In April Story, Uzuki Nireno (Takako Matsu) is fulfilling the dream of every parent for their child: she is going off to study at a prestigious university. The film begins with her leaving her native northern Hokkaido to the capital of Japan, where she is to begin studies at Musashino University. While it should be the happy start of a new chapter in her life, instead everything feels somewhat sad and stilted.
The film, which gets its name from the time when the university year starts in Japan, is modest in its ambitions, scale and goals. Written and directed by Shunji Iwai, its story is simple and its themes are easily accessible, which is what makes it engaging throughout.
While sometimes it is a bad thing when a film doesn’t aim high, the earnestness of April Story is what makes it work. All it sets out to do is tell a simple story, one that many who have been or will be in a similar situation can relate to and find reassurance from, and do it well. It does all of this well enough to overcome its bigger flaws, such as ambiguous sequences and a somewhat corny ending.
Iwai’s subject, Uzuki, makes for an interesting character study: she is always upbeat and positive despite constantly looking and feeling out of place in her new surroundings as well as regularly coming up against roadblocks and disappointments since moving to Tokyo.
When she first arrives in to her student digs, some of her belongings she has to send home as there is not enough room. This leaves her apartment feeling very small, but also very empty, with no room for her to welcome guests. Her sat alone with barely anything around her serve as a visual reminder of one of the major themes of the film: loneliness.
While Uzuki is ready to make new friends, despite being good natured and congenial, doesn’t find it easy talking to her peers. Her interactions with others can be cringe-inducingly awkward and she never seems able to make any real connections.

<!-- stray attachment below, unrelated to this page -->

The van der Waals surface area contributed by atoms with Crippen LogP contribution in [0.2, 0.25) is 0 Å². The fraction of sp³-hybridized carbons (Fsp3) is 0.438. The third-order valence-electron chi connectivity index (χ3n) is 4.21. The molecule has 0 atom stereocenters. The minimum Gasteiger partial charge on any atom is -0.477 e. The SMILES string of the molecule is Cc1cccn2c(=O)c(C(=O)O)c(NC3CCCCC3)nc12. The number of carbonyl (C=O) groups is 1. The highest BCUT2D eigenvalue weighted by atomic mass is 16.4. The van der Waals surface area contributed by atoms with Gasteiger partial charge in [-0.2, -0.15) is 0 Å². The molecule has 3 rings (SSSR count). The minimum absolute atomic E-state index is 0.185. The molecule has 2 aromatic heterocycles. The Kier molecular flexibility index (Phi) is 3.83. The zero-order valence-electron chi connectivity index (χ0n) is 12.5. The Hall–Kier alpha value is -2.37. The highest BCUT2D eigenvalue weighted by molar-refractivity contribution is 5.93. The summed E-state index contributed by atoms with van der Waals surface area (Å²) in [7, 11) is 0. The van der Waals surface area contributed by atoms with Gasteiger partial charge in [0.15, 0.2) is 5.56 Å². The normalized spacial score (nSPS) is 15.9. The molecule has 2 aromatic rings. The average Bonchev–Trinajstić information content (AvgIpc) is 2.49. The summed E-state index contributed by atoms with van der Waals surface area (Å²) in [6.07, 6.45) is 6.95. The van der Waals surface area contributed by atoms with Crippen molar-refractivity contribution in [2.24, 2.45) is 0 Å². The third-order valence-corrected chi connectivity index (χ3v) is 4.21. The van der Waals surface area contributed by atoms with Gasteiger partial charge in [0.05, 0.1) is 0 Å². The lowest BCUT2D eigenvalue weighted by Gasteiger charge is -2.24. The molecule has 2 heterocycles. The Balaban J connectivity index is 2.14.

She makes just one friend, Saeko Sono (Rumi), though her companionship seems to come from a place of pity. Uzuki tries to reach out to her neighbour, who is just as bad at interacting with others, and she also joins the university’s fly-fishing society even though her interest in the activity is minimal.
It can be very uncomfortable watching such scenes, as they can feel very raw and real. Yet as awkward as these moments can be, it’s vital to pay attention to them all. Every minor detail, from dialogue to visual inserts, provides key clues as to where the story is heading. In particular, the fact that Uzuki’s isolation seems to lead her into visiting the same book shop every day and make purchases that are of no interest to her. It ends up being a big part as to what she is there in Tokyo for.
Brisk at just sixty-four minutes, April Story doesn’t feel especially short, but there are moments which seem superfluous and time-consuming for such a short film. A not insignificant portion of the film has Uzuki sat in a cinema watching a samurai film, where a stranger tries to make a move on her. As it seems not to serve any larger point and is generally unsettling, its presence in the film seems questionable.
April Story was first released in 1998, but looking at it today you would not believe it. First the subject matter it deals with is just as relevant today as back when and recognisable even for people not in a similar situation to Uzuki. More so it is very well made, with clear and crisp photography that doesn’t betray its age and showing a high level of craft. In short Iwai has made a timeless film.
It’s not perfect, but by the time it would take to get worked up about the film’s imperfections, it is over. Able to succinctly tell a universal human tale, April Story stands the test of time and remains just as effective more than two decades on from when it was first made.